Question on Swarm Traps
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  1. #1
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    Default Question on Swarm Traps

    I'm going to be making a couple of swarm traps this winter. Essentially, they'll be five frame deep nucs with a board on the back to facilitate hanging in a tree. There are lots of youtube videos on making or using them. Almost every one starts with a comment about swarm scouts look for the ideal space, 40 liters, etc. A five frame nuc isn't 40 liters? Maybe the old comb, newer drawn comb and LGO persuade them to accept this smaller space?

    It's like a mantra that swarm scounts look for 40 liters, however, I know of no one who hoists a full ten frame deep into a tree? The smaller ones work well.

    I guess my question is, where back in the history of keeping bees did this originate?

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  3. #2
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    Default Re: Question on Swarm Traps

    The book Honey Bee Democracy by Tom Seeley covers this topic and is a very nice read. He tested how bees choose a homes in his research.
    I think that more space than a 5 frame nuc suits the bees better if they have the option but that doesn't mean that they won't choose smaller places.


    I'm not a swarm trap expert and I read the book a while ago but I think that I am steering you on the right track. I've read that a big swarm can overwhelm a 5 frame nuc. Hopefully Odfrank can respond on this. He is very successful at catching swarms and has even probably covered this in posts elsewhere on the forum.

    Here is a link to that book.

    http://www.amazon.com/dp/0691147213/...l_9dcr3lvhvb_p


    The past couple of years my friends had bees move into spare equipment that was in their yards and it was double deeps and deeps over mediums so in those cases the bees did pick a bigger box than a 5 frame nuc. That gives some credit to the 40 liters preference.

    I hope that your swarm trapping goes well next season. It is exciting to work on traps and set out to trap bees


    VW

  4. #3
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    Default Re: Question on Swarm Traps

    Thanks Virgina! The book just went on my "Christmas list" as my wife is always upset with me as she never knows what to get me. :-)

    I got into beekeeping by getting a hive and setting it up and then was going to order a package. My brother stopped by one day and congratulated me on the bees in my hive??? Unknown to me, a swarm had moved in. OK, that was easy. I've since put out empty hives every spring with old brown comb, new drawn comb, foundation, LGO and once tried "Swarm Commander," zero results. :-) I have quite a bit of "woodenware" which I purchased from someone who was getting out of beekeeping. So want to try the traps to add to my two existing colonies.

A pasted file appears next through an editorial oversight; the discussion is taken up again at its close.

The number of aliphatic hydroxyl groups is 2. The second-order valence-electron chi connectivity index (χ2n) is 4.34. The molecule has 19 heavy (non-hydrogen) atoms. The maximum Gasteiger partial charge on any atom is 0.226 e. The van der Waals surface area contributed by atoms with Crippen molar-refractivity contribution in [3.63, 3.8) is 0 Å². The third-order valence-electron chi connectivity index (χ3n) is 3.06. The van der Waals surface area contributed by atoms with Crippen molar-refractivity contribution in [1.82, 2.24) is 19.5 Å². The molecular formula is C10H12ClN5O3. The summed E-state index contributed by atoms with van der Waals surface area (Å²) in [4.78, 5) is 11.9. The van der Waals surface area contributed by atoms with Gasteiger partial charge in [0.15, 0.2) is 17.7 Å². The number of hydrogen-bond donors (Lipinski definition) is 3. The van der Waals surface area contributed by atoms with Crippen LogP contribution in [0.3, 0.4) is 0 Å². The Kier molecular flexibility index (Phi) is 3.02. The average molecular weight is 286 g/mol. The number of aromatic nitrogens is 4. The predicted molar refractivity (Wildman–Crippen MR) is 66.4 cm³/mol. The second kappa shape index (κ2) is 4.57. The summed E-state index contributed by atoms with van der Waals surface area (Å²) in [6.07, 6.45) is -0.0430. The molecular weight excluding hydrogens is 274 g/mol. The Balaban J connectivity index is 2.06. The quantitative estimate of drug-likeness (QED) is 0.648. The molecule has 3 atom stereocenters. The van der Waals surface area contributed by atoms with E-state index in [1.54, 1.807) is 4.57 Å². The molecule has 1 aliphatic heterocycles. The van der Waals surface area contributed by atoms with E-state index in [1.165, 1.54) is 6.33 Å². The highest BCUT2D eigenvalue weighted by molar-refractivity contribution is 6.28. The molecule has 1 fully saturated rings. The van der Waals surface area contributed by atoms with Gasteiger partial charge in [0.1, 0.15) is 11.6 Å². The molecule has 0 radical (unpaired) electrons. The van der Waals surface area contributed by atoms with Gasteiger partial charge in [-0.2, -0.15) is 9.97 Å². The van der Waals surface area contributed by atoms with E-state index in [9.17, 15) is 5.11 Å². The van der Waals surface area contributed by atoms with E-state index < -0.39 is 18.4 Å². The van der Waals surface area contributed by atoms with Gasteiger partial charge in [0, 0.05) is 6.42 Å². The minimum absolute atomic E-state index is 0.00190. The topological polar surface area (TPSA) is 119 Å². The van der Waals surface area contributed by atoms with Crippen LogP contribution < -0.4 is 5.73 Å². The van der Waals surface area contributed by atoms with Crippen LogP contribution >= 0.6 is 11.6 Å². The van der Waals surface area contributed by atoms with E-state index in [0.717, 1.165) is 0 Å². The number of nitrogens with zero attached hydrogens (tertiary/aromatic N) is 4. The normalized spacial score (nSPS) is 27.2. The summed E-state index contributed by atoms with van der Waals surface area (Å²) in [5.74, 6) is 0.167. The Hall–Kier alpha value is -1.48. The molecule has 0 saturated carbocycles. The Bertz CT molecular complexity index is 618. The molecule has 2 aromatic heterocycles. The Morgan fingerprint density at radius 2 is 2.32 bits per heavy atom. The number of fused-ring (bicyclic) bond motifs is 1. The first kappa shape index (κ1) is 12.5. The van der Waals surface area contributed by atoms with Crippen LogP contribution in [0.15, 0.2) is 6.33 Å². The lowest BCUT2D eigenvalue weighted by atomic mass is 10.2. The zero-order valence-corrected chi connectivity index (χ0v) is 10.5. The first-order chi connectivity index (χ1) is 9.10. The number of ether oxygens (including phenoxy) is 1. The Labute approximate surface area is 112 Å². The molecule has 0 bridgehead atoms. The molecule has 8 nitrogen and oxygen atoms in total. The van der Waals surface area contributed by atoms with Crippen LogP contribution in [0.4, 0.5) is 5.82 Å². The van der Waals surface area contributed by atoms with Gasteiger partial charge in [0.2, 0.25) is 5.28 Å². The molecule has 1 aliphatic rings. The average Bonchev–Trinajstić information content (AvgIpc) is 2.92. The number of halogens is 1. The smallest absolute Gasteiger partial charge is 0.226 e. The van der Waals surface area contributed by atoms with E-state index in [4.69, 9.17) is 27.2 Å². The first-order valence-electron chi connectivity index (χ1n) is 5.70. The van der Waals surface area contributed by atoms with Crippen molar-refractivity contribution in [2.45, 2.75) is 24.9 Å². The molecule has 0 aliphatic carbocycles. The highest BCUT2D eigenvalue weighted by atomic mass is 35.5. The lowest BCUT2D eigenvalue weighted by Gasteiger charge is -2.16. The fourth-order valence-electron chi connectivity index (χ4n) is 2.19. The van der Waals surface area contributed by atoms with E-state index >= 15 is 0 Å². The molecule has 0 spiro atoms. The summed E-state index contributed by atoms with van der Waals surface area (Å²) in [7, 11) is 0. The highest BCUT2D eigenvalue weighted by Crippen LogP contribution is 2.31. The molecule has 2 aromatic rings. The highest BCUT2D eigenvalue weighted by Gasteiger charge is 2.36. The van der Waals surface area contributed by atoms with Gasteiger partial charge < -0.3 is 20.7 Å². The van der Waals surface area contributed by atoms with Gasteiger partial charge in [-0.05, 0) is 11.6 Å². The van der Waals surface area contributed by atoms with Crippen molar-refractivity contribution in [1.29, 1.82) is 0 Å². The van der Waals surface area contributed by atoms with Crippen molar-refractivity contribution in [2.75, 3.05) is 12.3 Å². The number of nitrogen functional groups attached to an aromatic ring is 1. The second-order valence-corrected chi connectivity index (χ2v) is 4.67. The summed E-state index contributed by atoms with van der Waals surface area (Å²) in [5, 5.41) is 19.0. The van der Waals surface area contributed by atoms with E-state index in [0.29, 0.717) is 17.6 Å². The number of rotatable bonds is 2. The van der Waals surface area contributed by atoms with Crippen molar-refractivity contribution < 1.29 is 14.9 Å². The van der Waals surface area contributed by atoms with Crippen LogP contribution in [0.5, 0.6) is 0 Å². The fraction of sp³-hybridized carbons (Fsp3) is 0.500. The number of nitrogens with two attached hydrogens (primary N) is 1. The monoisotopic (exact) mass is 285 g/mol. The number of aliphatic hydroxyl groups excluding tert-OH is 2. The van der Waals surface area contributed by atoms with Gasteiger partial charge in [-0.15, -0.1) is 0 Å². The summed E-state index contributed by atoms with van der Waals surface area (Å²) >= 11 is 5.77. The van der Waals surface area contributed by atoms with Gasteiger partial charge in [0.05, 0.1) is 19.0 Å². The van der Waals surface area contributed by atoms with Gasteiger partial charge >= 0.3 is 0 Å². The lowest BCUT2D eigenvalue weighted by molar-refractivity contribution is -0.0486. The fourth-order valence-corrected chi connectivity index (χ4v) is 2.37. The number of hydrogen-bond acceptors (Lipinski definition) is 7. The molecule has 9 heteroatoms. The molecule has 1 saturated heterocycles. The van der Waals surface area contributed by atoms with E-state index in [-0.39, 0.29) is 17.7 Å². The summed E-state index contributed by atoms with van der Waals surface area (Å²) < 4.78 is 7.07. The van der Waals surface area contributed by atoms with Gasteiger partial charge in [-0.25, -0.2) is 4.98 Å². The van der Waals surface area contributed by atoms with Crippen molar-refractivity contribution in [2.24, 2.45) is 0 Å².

Thanks again,

  5. #4
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    Default Re: Question on Swarm Traps

    Before I was interested in bees I always saw bees taking up residence in wood duck nesting boxes. Seems their about the same size as a five frame nuc. I did however build 4 10 frames swarm traps. I used DCoates plan with 1/2 in plywood.

  6. #5
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    Default Re: Question on Swarm Traps

    One of my famous quotations that will reverberate through history is:

    "A small swarm will fit into a large swarm trap but a large swarm will not fit into a small swarm trap"

    These two did not fit, # 1 flew away, # 2 only fit after the box size was doubled.



    All of my opinions and suggestions are based on my five decades of actual beekeeping,
    not so much on book learning, watching YouTube videos nor reading internet sites.

  7. #6
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    Shreveport, Louisiana, USA
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    Default Re: Question on Swarm Traps

    "It's like a mantra that swarm scounts look for 40 liters, however, I know of no one who hoists a full ten frame deep into a tree?"

    I have. Although, about 35 liters works very well for me.

    "I guess my question is, where back in the history of keeping bees did this originate?"

    I believe that 40 liters came three sources. First, that size is in the ball park of what people observe as the size of natural cavities used by bees. Second, that size closely matches the size of the popular ten frame deep box. Third, when Dr. Tom Seeley was setting up experiments on social decision making by bees, he conducted some rough comparisons of bees' preference between three different sizes of boxes to decide how big to build the traps for his studies. To me, it did not appear that he was trying to make fine comparisons among a close range of sizes, such as 30, 35, 40, and 45 liters. Rather, as best as I can recall now, it was a gross comparison, between something like 5, 15, and 40 liters. That was apparently as fine a comparison as was needed because the purpose was not to nail down the perfect size, but rather, was to establish a working size to use in identifying how bees make and communicate decisions. The bees showed a preference, among those three sizes, for 40 liters. In my opinion, (and based on my admittedly frail memory) people have taken those results and regarded them as though they were more a more refined comparison than they were.

    Africanzed bees are reported to prefer smaller cavities than other bees. There are undoubtedly small differences in preferences between various other strains of bees. Large, prime swarms are often stated to prefer larger cavities than smaller afterswarms. And intuitively, that would make sense.